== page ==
Thursday, December 10, 2009

Thoughts on Fantastic Mr. Fox

The film is charmingly ragged, both in design and writing, to the point that neither I nor my date could figure out if the consistently uneven picture focus was intentional or a projector error. The deadpan dialogue is subtle, humorous and breezy, with witty lines that don't spell out the jokes behind them. Scenes play out in unexpectedly creative ways due to the confident production, full of manic details and wonderful surrealism.

The movie almost seems symbolic, the specifics of the plot being mostly unimportant, at times like a sustained short film in its retro creativity. The aforementioned surreal elements add much to the film's effect (incendiary pinecones, wunderkind Kristofferson immediately grasping the rules of the incoherent game whackbat and the odd concentric eye circles gag). I've never seen a Wes Anderson before but this film makes a compelling case - it's subtle, full of thought and art, and comes straight out of left-field in intentionally awkward stop-motion glory. I really can't recommend this enough for anybody tired of cookie-cutter CGI romps and formulaic animated buddy films. It isn't Dahl's book in essence, but uses the book as a playground for something else entirely, something wonderful.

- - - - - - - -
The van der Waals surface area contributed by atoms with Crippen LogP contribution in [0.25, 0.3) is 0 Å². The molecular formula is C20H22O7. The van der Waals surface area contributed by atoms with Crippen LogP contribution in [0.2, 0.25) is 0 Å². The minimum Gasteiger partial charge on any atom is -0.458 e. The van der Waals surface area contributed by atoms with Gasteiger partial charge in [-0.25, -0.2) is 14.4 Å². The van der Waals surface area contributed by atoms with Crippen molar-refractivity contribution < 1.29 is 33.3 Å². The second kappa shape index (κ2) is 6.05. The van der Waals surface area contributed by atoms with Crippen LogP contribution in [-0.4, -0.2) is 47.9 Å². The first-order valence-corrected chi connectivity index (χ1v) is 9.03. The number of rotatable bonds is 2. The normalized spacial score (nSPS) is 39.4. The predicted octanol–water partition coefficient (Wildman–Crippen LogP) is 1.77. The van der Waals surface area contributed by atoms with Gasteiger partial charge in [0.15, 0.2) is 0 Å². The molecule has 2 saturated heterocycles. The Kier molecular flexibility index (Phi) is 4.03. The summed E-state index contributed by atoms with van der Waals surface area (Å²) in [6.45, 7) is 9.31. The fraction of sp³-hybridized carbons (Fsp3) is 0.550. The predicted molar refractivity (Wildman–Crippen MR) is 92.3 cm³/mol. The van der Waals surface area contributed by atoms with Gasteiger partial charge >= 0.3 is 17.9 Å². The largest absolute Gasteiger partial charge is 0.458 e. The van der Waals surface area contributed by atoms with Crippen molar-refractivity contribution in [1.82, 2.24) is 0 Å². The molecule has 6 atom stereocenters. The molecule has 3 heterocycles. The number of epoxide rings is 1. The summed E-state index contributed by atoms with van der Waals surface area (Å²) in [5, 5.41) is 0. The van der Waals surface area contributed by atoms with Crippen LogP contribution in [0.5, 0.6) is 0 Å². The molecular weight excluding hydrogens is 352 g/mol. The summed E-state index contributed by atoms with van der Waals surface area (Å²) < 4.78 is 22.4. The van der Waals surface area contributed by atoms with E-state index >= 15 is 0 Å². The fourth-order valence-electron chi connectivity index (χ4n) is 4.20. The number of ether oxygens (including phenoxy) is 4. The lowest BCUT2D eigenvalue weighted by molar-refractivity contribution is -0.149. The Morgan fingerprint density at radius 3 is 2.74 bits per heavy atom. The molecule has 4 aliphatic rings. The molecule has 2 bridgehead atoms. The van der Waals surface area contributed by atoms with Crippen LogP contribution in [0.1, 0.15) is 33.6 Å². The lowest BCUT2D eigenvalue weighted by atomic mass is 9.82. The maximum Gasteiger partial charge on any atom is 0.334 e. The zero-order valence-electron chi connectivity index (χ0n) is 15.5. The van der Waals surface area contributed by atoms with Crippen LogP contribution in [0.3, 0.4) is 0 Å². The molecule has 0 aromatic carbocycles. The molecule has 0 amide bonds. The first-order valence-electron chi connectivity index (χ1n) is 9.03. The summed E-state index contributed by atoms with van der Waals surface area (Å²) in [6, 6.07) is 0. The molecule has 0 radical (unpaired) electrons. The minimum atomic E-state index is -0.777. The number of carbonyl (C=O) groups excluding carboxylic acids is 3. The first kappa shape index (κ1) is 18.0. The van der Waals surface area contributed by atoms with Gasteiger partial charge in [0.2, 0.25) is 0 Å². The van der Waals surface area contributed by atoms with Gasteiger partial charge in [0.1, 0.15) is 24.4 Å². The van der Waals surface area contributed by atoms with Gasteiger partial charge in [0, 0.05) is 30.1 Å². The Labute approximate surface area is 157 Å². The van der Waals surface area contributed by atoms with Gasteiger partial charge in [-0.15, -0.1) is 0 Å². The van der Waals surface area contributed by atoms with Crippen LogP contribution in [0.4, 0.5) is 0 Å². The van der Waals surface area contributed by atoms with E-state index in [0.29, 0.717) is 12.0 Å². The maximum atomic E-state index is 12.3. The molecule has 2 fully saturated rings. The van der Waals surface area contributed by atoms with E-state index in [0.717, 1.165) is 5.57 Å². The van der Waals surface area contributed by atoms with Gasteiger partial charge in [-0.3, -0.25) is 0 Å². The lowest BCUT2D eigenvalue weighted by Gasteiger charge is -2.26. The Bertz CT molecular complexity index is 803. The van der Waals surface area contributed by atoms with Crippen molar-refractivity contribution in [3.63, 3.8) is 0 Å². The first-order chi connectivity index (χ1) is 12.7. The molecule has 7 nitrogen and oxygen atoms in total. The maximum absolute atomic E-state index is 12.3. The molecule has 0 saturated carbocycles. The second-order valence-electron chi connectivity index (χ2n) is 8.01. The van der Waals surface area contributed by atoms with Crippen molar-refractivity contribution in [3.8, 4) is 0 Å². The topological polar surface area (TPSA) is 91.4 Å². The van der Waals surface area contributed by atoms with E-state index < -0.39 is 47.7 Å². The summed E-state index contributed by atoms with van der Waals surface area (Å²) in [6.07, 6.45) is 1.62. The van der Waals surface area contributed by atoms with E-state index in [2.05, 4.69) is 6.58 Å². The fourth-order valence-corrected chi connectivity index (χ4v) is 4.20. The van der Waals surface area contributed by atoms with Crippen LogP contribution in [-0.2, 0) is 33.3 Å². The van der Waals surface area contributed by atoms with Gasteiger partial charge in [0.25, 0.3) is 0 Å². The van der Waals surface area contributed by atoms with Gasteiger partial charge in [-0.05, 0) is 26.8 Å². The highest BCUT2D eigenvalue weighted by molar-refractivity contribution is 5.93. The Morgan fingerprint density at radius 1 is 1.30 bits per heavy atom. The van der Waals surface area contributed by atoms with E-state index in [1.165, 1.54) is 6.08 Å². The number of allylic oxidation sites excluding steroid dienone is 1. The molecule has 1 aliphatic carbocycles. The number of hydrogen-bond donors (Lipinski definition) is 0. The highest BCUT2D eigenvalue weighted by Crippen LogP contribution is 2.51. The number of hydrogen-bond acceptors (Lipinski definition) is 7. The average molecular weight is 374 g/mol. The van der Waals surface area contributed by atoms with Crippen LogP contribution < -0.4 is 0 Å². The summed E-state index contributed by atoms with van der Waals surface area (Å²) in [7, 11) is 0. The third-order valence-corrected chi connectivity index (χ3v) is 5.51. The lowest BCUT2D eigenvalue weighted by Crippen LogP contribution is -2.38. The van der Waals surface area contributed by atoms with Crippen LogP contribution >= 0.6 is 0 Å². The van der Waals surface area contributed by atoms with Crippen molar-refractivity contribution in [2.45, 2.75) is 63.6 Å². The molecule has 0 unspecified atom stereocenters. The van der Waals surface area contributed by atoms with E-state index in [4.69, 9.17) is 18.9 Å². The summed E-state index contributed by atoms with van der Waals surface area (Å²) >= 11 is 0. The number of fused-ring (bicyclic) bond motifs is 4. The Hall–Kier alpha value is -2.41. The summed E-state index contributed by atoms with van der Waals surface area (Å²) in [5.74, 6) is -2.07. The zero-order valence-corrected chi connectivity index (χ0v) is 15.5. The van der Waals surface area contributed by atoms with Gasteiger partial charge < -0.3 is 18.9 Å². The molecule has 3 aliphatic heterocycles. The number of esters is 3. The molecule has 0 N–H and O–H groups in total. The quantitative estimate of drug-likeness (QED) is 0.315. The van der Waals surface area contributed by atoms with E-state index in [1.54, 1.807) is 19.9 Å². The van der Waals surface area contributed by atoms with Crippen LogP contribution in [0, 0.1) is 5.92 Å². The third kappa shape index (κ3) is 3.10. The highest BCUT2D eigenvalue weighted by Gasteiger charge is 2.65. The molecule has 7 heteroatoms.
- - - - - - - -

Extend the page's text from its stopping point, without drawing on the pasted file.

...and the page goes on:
1 comment:

  1. I didn't go see this with my friends because the trailer made me dizzy, that jerky stop-motion thing really put me off. Anyway, I'm taken aback to learn you have not seen any of his other films. Royal Tenenbaums and Rushmore, at least, are fantastic.


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